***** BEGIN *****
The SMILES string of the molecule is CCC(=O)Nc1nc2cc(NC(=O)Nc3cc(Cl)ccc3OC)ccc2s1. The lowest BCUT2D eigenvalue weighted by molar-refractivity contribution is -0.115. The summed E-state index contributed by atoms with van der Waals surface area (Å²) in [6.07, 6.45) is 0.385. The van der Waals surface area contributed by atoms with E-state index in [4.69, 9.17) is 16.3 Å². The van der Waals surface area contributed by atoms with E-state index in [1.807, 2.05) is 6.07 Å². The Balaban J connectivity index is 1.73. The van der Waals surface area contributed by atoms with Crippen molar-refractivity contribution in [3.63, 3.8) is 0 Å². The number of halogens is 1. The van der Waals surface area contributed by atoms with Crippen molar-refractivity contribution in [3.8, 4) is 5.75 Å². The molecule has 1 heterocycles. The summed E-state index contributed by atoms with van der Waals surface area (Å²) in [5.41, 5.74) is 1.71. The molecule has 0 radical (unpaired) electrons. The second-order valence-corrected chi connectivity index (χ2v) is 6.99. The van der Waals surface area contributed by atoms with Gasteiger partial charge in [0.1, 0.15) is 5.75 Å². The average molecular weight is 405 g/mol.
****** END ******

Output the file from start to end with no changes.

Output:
The SMILES string of the molecule is CCC(=O)Nc1nc2cc(NC(=O)Nc3cc(Cl)ccc3OC)ccc2s1. The lowest BCUT2D eigenvalue weighted by molar-refractivity contribution is -0.115. The summed E-state index contributed by atoms with van der Waals surface area (Å²) in [6.07, 6.45) is 0.385. The van der Waals surface area contributed by atoms with E-state index in [4.69, 9.17) is 16.3 Å². The van der Waals surface area contributed by atoms with E-state index in [1.807, 2.05) is 6.07 Å². The Balaban J connectivity index is 1.73. The van der Waals surface area contributed by atoms with Crippen molar-refractivity contribution in [3.63, 3.8) is 0 Å². The number of halogens is 1. The van der Waals surface area contributed by atoms with Crippen molar-refractivity contribution in [3.8, 4) is 5.75 Å². The molecule has 1 heterocycles. The summed E-state index contributed by atoms with van der Waals surface area (Å²) in [5.41, 5.74) is 1.71. The molecule has 0 radical (unpaired) electrons. The second-order valence-corrected chi connectivity index (χ2v) is 6.99. The van der Waals surface area contributed by atoms with Gasteiger partial charge in [0.1, 0.15) is 5.75 Å². The average molecular weight is 405 g/mol.